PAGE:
Staying active socially helps promote good health, no matter what age you are. Friendship is important for better behavioral, cognitive and physical health. People with strong friendships and healthy social interaction report fewer physical complaints. Thus, engaging with others is a wonderful way to stay connected, feel loved, and maintain good physical and mental health.

Since we’re in early 2014, it’s a great time for new beginnings. Here are some great friends to make this year to be happier and healthier in the year to come.


Most people enjoy interacting with children. They bring laughter, playfulness, a sense of fun, and a sense of wonder to life. Seeing things in a new way through their eyes provides a great way to stretch your brain, and to learn to think of things in a different way. It is sometimes said that being with young children helps to keep a person feeling younger.


Interacting with a teacher or professor is a wonderful way to keep the art of learning new things going into one’s later years. It is also crucial for young people to have valuable interactions with teachers. Taking classes when a person is in their retirement years is a wonderful way to keep this type of social interaction active. Learning focuses the brain and keeps you active, which can help to ward off medical issues like the onset of Alzheimer’s disease.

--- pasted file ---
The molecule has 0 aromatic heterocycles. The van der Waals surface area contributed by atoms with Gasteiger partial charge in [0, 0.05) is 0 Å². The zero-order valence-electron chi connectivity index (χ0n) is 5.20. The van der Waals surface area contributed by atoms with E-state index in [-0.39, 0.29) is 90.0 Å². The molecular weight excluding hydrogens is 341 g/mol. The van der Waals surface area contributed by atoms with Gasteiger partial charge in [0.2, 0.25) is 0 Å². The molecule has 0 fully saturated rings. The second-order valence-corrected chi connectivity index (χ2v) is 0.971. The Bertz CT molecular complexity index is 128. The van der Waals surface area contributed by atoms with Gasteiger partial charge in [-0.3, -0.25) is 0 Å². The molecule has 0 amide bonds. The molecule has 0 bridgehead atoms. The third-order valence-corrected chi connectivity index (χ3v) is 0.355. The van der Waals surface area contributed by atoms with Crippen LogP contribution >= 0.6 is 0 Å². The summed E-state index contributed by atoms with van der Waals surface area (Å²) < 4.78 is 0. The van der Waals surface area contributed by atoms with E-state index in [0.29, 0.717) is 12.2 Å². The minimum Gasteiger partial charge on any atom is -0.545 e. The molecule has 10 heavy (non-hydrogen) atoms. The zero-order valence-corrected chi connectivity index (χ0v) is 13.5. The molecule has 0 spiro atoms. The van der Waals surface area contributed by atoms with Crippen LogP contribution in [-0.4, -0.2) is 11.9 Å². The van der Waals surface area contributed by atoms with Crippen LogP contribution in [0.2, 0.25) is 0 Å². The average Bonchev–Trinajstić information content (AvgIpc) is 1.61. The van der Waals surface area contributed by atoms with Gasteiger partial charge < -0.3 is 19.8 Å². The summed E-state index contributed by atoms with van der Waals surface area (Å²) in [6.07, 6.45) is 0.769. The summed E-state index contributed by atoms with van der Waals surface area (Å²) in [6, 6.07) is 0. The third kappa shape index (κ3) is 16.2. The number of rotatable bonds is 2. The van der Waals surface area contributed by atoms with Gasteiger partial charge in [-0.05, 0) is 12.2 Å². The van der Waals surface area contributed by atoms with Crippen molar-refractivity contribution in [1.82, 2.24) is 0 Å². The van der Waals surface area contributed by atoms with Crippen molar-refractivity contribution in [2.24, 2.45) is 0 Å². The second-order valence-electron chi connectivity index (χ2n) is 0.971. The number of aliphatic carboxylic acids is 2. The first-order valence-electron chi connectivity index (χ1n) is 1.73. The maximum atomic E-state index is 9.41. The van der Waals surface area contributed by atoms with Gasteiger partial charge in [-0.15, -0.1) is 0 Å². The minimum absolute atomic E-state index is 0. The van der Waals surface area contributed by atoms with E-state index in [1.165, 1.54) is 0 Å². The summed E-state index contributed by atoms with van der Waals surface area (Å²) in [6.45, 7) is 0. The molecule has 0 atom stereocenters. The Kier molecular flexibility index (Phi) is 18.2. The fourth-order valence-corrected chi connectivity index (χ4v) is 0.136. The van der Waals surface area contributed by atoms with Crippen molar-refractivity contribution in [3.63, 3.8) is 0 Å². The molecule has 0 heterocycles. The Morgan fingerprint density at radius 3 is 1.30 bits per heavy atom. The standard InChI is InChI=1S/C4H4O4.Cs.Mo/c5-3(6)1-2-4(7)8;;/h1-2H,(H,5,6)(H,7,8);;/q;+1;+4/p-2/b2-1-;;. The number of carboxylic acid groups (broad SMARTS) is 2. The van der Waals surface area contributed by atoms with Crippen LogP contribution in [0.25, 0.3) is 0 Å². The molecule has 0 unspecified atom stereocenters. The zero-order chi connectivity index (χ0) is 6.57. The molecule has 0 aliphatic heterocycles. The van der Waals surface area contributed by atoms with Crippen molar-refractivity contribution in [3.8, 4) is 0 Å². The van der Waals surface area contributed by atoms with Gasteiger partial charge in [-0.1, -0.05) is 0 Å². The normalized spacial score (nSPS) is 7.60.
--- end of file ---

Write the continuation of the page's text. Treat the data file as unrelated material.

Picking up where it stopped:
Elderly people

Elderly people can be a wealth of history and information, if they are given a chance to teach others through social interaction. Oral history is very valuable to help reach a better understanding of today’s social conditions. The elderly have seen a lot in their years; why not learn from them? They are a wonderful source of stimulating, fascinating conversation.

Hospital patients

One of the loneliest groups of people who love to make new friends is hospital patients who feel isolated and who do not have very much access to social interaction. Visiting a hospital or doing volunteer work in a hospital or in a long-term care facility can be incredibly valuable both for the person volunteering and for patients. Providing comfort to another person is a wonderful way to help anyone to feel valued. Plus, social interaction can help to boost one’s immune system, which is another great benefit.

The personal relationships developed with friends may have more of an impact on health than relationships fostered through organized activities. This was one of the findings in a study published in the American Journal of health promotion. For the best health, it’s smart to stay in contact with good friends.


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